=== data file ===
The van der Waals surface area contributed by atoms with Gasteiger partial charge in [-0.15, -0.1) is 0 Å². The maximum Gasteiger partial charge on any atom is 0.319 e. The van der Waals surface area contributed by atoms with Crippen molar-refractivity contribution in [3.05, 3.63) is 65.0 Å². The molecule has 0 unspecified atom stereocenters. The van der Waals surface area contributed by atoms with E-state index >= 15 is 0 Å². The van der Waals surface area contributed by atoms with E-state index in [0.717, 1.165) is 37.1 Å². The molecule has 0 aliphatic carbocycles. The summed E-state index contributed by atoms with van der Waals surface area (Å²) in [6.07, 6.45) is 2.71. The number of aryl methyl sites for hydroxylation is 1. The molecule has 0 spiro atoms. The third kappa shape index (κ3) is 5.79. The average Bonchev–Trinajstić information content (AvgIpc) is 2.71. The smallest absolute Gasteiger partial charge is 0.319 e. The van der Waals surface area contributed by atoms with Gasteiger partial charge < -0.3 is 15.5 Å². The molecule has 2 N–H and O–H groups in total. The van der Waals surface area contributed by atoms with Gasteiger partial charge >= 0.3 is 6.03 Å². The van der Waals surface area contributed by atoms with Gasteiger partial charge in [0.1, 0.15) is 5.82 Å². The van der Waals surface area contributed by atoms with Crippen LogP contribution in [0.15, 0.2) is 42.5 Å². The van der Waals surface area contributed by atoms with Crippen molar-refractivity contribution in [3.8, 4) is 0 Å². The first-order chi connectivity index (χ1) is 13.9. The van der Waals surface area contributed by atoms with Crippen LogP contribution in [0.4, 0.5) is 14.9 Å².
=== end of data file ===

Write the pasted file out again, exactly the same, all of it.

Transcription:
The van der Waals surface area contributed by atoms with Gasteiger partial charge in [-0.15, -0.1) is 0 Å². The maximum Gasteiger partial charge on any atom is 0.319 e. The van der Waals surface area contributed by atoms with Crippen molar-refractivity contribution in [3.05, 3.63) is 65.0 Å². The molecule has 0 unspecified atom stereocenters. The van der Waals surface area contributed by atoms with E-state index >= 15 is 0 Å². The van der Waals surface area contributed by atoms with E-state index in [0.717, 1.165) is 37.1 Å². The molecule has 0 aliphatic carbocycles. The summed E-state index contributed by atoms with van der Waals surface area (Å²) in [6.07, 6.45) is 2.71. The number of aryl methyl sites for hydroxylation is 1. The molecule has 0 spiro atoms. The third kappa shape index (κ3) is 5.79. The average Bonchev–Trinajstić information content (AvgIpc) is 2.71. The smallest absolute Gasteiger partial charge is 0.319 e. The van der Waals surface area contributed by atoms with Gasteiger partial charge < -0.3 is 15.5 Å². The molecule has 2 N–H and O–H groups in total. The van der Waals surface area contributed by atoms with Gasteiger partial charge >= 0.3 is 6.03 Å². The van der Waals surface area contributed by atoms with Gasteiger partial charge in [0.1, 0.15) is 5.82 Å². The van der Waals surface area contributed by atoms with Crippen LogP contribution in [0.15, 0.2) is 42.5 Å². The van der Waals surface area contributed by atoms with Crippen molar-refractivity contribution in [3.8, 4) is 0 Å². The first-order chi connectivity index (χ1) is 13.9. The van der Waals surface area contributed by atoms with Crippen LogP contribution in [0.4, 0.5) is 14.9 Å².